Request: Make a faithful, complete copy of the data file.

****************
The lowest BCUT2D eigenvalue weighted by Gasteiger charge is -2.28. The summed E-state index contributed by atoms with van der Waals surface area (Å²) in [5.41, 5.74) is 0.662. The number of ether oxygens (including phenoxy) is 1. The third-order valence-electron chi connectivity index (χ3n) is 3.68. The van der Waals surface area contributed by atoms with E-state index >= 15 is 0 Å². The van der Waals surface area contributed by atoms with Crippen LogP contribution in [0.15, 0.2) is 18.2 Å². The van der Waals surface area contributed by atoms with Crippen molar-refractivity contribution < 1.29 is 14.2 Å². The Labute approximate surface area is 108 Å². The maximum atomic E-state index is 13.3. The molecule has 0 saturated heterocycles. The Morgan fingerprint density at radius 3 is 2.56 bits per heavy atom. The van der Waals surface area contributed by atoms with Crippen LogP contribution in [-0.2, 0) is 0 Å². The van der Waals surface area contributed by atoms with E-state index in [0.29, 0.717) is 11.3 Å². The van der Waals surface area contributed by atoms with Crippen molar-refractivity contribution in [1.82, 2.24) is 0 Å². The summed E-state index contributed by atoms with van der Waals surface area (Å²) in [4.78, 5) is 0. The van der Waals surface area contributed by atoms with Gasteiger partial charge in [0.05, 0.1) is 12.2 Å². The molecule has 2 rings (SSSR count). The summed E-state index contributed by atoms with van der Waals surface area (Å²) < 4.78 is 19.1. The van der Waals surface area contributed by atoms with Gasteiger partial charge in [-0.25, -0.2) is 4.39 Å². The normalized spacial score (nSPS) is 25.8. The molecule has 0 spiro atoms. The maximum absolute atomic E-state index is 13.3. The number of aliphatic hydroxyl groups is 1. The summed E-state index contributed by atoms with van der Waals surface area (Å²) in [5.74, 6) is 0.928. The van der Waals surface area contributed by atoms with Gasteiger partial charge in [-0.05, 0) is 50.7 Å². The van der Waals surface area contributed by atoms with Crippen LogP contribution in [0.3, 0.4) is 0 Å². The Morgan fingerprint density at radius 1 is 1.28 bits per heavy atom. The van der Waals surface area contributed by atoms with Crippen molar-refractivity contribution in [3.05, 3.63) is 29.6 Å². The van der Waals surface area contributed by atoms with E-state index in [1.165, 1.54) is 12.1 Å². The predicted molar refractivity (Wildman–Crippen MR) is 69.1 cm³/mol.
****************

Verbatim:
The lowest BCUT2D eigenvalue weighted by Gasteiger charge is -2.28. The summed E-state index contributed by atoms with van der Waals surface area (Å²) in [5.41, 5.74) is 0.662. The number of ether oxygens (including phenoxy) is 1. The third-order valence-electron chi connectivity index (χ3n) is 3.68. The van der Waals surface area contributed by atoms with E-state index >= 15 is 0 Å². The van der Waals surface area contributed by atoms with Crippen LogP contribution in [0.15, 0.2) is 18.2 Å². The van der Waals surface area contributed by atoms with Crippen molar-refractivity contribution < 1.29 is 14.2 Å². The Labute approximate surface area is 108 Å². The maximum atomic E-state index is 13.3. The molecule has 0 saturated heterocycles. The Morgan fingerprint density at radius 3 is 2.56 bits per heavy atom. The van der Waals surface area contributed by atoms with Crippen LogP contribution in [-0.2, 0) is 0 Å². The van der Waals surface area contributed by atoms with E-state index in [0.29, 0.717) is 11.3 Å². The van der Waals surface area contributed by atoms with Crippen molar-refractivity contribution in [1.82, 2.24) is 0 Å². The summed E-state index contributed by atoms with van der Waals surface area (Å²) in [4.78, 5) is 0. The van der Waals surface area contributed by atoms with Gasteiger partial charge in [0.05, 0.1) is 12.2 Å². The molecule has 2 rings (SSSR count). The summed E-state index contributed by atoms with van der Waals surface area (Å²) < 4.78 is 19.1. The van der Waals surface area contributed by atoms with Gasteiger partial charge in [-0.25, -0.2) is 4.39 Å². The normalized spacial score (nSPS) is 25.8. The molecule has 0 spiro atoms. The maximum absolute atomic E-state index is 13.3. The number of aliphatic hydroxyl groups is 1. The summed E-state index contributed by atoms with van der Waals surface area (Å²) in [5.74, 6) is 0.928. The van der Waals surface area contributed by atoms with Gasteiger partial charge in [-0.05, 0) is 50.7 Å². The van der Waals surface area contributed by atoms with Crippen LogP contribution in [0.3, 0.4) is 0 Å². The Morgan fingerprint density at radius 1 is 1.28 bits per heavy atom. The van der Waals surface area contributed by atoms with Crippen molar-refractivity contribution in [3.05, 3.63) is 29.6 Å². The van der Waals surface area contributed by atoms with E-state index in [1.165, 1.54) is 12.1 Å². The predicted molar refractivity (Wildman–Crippen MR) is 69.1 cm³/mol.